But do not, as Theosophists, confine yourselves to the intellect. The dry or the interesting speculations upon all the details of cosmogony and anthropology will not save the world. They do not cure sorrow nor appeal to those who feel the grinding stones of fate, and know not why it should be so. Address yourselves therefore to using your intellectual knowledge of these high matters, so as to practically affect the hearts of men.
Our debt to science is very great. It has levelled the barriers and made freedom of thought a possibility. Science is our friend, for without its progress you would now, at the order of the bigot, all be in the common jail. It has combated the strength and cut the claws of bigoted churches. And even those iconoclasts, such as Robert Ingersoll, who often violate the sentiment and ideals of many good men, have helped in this progress, for they have done the tearing down which must precede the building up. It is our place to supply the new structure, for the churches are beginning to find that they must look into subjects which once were kept out of sight. A sign of this was seen at a recent Council of the Methodist Church in America, where their brightest lights declared that they must accept evolution, or they would go down. The only church which does not publicly as yet proclaim on these matters is the Roman Catholic. It is so sly that I should not be surprised ere long to hear of its throwing its mantle over all our doctrines publicly, and saying that such had always been its doctrine. But if that step be taken it will be the fatal one. So even that need give us no fear.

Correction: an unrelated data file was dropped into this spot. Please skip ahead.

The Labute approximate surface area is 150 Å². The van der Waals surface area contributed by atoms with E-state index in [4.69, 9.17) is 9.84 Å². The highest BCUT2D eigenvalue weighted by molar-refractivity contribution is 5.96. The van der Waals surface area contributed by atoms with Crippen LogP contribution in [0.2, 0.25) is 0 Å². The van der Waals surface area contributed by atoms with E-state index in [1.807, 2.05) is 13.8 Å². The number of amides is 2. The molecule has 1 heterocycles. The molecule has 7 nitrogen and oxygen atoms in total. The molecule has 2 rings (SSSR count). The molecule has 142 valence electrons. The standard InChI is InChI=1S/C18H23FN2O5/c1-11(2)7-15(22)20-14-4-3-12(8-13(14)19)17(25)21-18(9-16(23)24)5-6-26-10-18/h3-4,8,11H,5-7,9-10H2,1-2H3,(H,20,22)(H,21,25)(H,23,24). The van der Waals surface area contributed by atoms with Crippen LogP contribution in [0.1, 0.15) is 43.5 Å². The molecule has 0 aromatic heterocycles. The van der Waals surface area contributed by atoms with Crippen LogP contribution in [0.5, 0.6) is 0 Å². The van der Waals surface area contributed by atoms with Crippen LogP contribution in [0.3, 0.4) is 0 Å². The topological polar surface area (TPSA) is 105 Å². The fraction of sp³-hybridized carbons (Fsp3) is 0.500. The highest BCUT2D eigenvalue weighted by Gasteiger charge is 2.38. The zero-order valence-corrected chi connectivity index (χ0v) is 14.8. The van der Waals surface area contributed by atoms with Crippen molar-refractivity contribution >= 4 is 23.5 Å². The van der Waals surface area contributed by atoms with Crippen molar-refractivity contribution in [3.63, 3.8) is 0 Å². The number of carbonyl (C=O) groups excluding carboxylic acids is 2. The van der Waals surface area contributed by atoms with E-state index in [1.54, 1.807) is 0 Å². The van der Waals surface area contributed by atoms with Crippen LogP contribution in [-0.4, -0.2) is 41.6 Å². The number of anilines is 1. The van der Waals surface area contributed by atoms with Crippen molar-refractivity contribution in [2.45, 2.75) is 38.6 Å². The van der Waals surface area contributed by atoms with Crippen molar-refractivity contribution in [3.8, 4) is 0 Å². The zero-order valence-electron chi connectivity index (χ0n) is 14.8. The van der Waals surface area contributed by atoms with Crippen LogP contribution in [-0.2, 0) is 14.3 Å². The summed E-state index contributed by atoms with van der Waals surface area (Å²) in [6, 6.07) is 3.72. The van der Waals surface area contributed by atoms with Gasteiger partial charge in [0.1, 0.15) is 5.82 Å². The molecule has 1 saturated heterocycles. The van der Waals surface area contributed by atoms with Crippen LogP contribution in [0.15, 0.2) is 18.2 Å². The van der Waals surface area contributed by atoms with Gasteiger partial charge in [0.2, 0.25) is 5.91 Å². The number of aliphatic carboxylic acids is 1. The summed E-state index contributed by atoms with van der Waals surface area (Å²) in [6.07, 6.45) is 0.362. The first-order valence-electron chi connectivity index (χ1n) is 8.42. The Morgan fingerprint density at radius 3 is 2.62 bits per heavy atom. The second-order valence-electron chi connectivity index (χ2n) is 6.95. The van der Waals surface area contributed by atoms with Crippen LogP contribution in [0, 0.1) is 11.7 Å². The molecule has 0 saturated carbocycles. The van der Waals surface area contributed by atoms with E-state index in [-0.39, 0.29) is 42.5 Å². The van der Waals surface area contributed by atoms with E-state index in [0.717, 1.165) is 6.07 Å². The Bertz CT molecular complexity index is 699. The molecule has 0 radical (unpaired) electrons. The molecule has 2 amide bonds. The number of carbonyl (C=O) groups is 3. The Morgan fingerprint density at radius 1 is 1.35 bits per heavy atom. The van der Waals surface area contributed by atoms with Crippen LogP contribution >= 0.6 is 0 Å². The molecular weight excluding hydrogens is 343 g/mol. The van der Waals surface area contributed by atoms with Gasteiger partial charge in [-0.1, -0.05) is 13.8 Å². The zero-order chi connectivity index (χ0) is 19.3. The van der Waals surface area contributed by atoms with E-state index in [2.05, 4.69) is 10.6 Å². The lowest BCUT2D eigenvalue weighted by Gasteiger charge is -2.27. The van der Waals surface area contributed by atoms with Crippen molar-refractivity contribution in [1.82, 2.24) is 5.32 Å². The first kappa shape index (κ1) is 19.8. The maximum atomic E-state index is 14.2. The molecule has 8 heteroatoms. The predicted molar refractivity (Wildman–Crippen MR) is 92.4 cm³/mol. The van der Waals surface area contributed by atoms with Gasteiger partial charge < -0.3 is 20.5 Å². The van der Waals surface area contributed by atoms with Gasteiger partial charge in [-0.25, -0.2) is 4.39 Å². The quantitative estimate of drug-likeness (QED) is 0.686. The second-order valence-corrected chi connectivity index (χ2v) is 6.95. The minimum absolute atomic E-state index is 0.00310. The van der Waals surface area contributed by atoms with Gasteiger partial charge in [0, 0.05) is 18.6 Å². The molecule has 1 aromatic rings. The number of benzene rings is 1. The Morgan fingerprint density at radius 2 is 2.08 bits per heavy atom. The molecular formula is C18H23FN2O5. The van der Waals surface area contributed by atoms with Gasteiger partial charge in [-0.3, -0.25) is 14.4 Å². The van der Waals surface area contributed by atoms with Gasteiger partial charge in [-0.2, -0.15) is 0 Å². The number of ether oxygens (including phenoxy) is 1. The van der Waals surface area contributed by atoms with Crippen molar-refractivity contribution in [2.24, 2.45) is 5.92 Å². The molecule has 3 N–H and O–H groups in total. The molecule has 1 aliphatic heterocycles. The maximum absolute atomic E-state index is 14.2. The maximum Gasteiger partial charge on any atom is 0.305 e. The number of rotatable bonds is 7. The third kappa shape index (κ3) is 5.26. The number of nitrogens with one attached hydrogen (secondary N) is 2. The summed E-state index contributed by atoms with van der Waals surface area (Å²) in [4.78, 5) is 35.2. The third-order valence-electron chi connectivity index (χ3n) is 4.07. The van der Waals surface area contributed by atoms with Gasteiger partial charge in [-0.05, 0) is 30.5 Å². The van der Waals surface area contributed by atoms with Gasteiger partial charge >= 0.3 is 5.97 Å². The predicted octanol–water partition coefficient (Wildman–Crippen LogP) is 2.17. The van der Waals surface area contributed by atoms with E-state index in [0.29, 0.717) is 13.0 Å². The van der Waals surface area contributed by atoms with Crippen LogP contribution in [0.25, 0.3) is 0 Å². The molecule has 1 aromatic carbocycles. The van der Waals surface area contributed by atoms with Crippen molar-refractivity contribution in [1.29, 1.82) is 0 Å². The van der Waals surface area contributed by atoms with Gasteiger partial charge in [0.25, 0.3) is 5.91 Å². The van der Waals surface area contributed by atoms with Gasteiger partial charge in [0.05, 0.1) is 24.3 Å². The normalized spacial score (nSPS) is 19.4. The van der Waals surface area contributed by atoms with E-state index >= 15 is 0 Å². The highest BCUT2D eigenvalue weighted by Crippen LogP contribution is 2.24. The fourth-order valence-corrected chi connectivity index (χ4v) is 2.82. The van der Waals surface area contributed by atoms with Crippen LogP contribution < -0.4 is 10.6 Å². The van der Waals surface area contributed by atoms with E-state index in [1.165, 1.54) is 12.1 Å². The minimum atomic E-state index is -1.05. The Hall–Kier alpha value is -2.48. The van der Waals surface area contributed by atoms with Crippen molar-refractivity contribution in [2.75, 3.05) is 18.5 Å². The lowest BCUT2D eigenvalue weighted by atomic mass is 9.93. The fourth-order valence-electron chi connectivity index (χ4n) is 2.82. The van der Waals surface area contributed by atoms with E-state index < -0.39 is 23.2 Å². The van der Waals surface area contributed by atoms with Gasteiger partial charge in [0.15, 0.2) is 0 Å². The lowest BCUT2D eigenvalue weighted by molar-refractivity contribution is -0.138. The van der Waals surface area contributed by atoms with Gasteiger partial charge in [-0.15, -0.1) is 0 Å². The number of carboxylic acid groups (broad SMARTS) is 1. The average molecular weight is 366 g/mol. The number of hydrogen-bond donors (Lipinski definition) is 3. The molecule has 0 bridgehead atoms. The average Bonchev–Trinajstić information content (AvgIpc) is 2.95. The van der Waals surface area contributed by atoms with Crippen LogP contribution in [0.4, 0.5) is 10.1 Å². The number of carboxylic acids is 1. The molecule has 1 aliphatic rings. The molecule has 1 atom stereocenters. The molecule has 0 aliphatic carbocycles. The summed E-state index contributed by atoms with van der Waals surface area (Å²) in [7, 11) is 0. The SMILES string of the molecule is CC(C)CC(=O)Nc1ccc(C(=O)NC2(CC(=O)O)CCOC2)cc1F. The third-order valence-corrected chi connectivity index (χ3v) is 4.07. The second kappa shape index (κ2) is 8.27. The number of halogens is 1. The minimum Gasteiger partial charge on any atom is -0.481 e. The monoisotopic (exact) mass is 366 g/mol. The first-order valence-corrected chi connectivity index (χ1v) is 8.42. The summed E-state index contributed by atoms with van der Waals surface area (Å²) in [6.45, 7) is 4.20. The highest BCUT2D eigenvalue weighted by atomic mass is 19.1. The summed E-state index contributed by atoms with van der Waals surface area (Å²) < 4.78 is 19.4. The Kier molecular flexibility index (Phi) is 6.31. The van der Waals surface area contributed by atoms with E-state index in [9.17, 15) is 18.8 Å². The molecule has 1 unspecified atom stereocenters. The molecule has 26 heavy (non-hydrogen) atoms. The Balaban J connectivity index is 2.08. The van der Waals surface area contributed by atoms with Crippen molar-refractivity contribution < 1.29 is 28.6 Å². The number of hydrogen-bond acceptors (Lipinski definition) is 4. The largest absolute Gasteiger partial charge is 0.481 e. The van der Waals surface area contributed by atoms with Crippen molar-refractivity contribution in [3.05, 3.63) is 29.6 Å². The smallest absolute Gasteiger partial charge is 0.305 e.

We are working with and for the great unseen, but actual Brotherhood of Humanity, and in our efforts, if sincere, will have the aid of those our Brothers who have perfected themselves before us and are ever ready to help on the human family. So if we are firmly fixed in that belief, we can never weaken.
I have heard some words about our pretending to be undogmatic, or that our claim to freedom is against the fact. I do not hold such an opinion. Our Society is, as a body, wholly unsectarian. It must always be so. But that does not affect the inevitable result of so many joined in one effort. A large number of us must have come at last to a common belief. This we can boldly say, and at the same time also that no enquirer is obliged to subscribe to those beliefs. For this we have the warrant, not only of our own statutes, but also that of the oft-repeated declarations of H. P. Blavatsky. If I have a belief which works with all the problems that vex us so much, then I will tell it to my fellow who has joined these ranks. If wrong, the interchange of thought will correct me; if right, the truth must at last prevail. In this, Brotherhood means toleration of opinion, and not a fear of declaring the beliefs you hold, nor does that declaration negative in the least the claim to unsectarianism.
This Society is a small germ of a nucleus for a real outer Brotherhood. If we work aright, the day must come when we shall have accomplished our aim and formed the nucleus. If we had five hundred members in the Society loving one another with true hearts, not criticizing nor condemning, and all bent on one aim with one belief—we could sweep the whole world with our thoughts. And this is our work in the future, the work traced out for us by those Masters in whom so many of us firmly believe.
If we only have patience, what a glorious, wide, and noble prospect opens up before us.
WILLIAM QUAN JUDGE